Autumn is a great time to enhance your diet with healthy produce. You have a lot of choices for fall fruit, vegetables and other in-season products like nuts, seeds and mushrooms. Due to the wide selection of in-season vegetables and fruit, it’s easy to keep your diet varied and full of healthy fresh produce. Fall fruits are full of vitamins, flavonoids and minerals to help you keep your health as strong as possible.
However, autumn is not only a season of plenty when it comes to health food; it is also a season that can hold a few pitfalls for the diet conscious. Due to the diminishing daylight hours and cooler temperatures, you are likely to spend more time indoors. This can lead to a drop in your activity level. However, your calorie intake is prone to getting higher in autumn, since fall foods are denser in calories than their summer counterparts. The combination of the possible drop in your energy expenditure and the rise in your calorie intake can leave you prone to weight gain. Luckily, you can easily sidestep these threats by eating the right fall fruits and vegetables and keeping an eye on your portions.
Although cranberries are often associated with Thanksgiving or Christmas dinners, there are plenty of reasons to use these little round health bombs on a more regular basis. Cranberries are low in calories, full of fiber and a great source of vitamin C. To top it all off, cranberries contain proanthocyanidin, which helps you keep your urinary tract healthy.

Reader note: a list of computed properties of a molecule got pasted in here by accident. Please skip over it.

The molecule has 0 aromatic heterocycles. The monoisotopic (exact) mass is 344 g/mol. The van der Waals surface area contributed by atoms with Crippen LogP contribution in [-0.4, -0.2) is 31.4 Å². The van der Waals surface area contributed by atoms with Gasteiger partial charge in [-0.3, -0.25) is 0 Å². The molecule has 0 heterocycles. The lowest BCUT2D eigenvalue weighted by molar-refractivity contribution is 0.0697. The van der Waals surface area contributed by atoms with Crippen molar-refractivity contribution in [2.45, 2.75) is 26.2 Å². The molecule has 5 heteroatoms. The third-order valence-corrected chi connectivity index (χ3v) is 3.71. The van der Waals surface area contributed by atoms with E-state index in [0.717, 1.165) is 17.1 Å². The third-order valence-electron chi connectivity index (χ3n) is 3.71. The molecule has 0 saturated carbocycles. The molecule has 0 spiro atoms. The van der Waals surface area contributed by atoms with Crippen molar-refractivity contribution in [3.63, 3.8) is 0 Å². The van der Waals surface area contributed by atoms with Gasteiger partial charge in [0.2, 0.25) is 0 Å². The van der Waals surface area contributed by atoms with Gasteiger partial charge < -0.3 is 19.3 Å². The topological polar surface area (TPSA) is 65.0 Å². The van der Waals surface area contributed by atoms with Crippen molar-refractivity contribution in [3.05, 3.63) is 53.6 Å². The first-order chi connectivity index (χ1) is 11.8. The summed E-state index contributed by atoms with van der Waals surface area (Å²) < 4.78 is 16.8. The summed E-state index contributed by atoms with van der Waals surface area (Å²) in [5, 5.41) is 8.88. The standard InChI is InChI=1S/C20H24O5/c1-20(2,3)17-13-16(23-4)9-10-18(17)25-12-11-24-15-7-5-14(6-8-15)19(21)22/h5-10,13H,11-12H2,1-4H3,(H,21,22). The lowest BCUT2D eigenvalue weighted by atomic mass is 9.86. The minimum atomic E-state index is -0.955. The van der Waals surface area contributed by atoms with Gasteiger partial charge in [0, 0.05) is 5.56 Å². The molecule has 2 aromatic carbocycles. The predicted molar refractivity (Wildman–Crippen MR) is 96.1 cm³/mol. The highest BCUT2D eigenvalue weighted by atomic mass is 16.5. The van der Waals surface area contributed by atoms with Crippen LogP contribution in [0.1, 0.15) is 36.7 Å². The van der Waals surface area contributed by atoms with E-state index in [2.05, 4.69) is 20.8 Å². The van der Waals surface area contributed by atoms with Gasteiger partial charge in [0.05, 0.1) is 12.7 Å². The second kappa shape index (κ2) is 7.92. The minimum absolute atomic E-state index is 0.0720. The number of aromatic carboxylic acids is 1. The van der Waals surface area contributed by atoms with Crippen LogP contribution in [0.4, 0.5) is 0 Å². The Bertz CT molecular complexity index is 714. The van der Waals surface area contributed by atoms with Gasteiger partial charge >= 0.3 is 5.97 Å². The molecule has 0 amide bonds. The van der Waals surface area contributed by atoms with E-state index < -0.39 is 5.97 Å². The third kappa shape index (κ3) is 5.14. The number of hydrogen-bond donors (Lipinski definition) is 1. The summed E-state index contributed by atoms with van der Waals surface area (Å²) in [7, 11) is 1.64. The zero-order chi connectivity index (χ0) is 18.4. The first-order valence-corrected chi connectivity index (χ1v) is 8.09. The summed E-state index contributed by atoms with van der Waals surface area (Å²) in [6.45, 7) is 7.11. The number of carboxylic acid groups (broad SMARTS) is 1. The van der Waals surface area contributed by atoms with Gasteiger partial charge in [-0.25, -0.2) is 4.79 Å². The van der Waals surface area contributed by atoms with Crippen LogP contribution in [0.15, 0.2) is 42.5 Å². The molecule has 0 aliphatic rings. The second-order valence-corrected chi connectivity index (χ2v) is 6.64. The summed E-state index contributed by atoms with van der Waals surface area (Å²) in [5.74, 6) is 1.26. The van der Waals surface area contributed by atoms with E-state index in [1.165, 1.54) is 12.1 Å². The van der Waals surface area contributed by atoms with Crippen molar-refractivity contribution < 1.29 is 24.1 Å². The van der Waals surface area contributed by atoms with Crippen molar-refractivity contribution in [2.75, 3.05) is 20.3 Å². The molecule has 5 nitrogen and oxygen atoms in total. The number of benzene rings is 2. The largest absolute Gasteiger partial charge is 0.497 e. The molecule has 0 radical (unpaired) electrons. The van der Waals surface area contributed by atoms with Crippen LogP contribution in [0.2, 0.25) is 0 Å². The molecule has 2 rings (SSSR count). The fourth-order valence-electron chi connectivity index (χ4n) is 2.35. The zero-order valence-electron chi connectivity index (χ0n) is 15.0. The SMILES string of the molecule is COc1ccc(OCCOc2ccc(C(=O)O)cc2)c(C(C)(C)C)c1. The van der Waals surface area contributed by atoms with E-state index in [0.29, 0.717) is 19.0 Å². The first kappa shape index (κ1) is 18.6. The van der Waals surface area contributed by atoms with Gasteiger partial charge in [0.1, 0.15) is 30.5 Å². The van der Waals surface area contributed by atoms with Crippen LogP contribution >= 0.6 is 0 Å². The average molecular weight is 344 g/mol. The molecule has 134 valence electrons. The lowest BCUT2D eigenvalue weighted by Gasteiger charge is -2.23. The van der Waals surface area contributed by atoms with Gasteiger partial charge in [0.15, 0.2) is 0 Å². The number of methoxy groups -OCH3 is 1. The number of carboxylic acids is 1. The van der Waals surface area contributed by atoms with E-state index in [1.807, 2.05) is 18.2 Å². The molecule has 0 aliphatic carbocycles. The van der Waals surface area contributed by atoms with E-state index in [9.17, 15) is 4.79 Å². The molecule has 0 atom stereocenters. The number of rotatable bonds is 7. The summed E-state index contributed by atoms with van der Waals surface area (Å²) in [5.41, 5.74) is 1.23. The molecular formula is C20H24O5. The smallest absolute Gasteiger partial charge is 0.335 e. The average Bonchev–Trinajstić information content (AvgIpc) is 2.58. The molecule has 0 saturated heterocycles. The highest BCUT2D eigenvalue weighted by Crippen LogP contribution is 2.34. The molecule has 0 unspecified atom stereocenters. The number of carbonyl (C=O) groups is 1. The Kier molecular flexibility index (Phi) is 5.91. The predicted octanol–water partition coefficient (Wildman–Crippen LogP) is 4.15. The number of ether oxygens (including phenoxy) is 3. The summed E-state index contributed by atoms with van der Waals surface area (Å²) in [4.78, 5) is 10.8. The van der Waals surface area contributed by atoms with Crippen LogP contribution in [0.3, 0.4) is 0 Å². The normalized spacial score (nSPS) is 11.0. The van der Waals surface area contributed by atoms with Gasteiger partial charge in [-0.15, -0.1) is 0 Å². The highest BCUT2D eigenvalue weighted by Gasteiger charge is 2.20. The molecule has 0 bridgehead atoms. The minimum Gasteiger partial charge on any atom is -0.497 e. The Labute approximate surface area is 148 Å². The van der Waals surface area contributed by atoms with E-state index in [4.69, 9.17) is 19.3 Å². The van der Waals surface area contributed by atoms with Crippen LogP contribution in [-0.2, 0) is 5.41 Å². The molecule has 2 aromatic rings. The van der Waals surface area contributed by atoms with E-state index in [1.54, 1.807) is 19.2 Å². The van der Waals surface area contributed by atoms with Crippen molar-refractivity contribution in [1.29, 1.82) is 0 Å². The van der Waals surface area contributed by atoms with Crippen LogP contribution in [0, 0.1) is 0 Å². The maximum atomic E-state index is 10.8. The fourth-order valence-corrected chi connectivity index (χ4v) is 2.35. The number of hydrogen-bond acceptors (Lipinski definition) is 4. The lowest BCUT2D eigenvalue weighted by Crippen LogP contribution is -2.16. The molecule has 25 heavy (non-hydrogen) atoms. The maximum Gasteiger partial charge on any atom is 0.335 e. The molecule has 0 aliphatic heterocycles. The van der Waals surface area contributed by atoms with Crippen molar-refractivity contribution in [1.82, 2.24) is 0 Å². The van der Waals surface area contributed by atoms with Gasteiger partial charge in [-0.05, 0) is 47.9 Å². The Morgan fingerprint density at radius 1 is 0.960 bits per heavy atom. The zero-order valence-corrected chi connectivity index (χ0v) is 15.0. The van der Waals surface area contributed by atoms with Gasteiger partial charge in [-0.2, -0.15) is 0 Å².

Most citrus fruit is in season in fall, and so is grapefruit. Grapefruit is a great diet choice, since it is high in water and low in calories. Grapefruit is rich in vitamin C, potassium and fiber and contains very little sodium. Scientific studies have shown that if you eat grapefruit regularly, you burn more fat.
Not only are apples just plain delicious in autumn, but they are also a great diet food. Even though they can be slightly on the high side in calories if they are a sweet variety, you should not shy away from apples in fall. Apples are a good source of vitamin C, fiber and a range of flavonoids that promote your health. “An apple a day keeps the doctor away” isn’t just an old saying; apples help you prevent Alzheimer’s, cancer and high cholesterol.
Broccoli is widely known as a super food these days, and for good reason. It is rich in iron, calcium, B vitamins and C, potassium and a range of other essential nutrients. Broccoli has been linked to slowing down or preventing cancer, Alzheimer’s, heart disease, diabetes and aging.
Fall is the season for nuts, and walnuts are a great choice. Walnuts are a great source protein and omega 3 fatty acids. They are a good source of fiber, B vitamins, magnesium and Vitamin E. They help you prevent heart disease and benefit your vascular system. Part of this is explained by their lowering effect on your LDL cholesterol levels.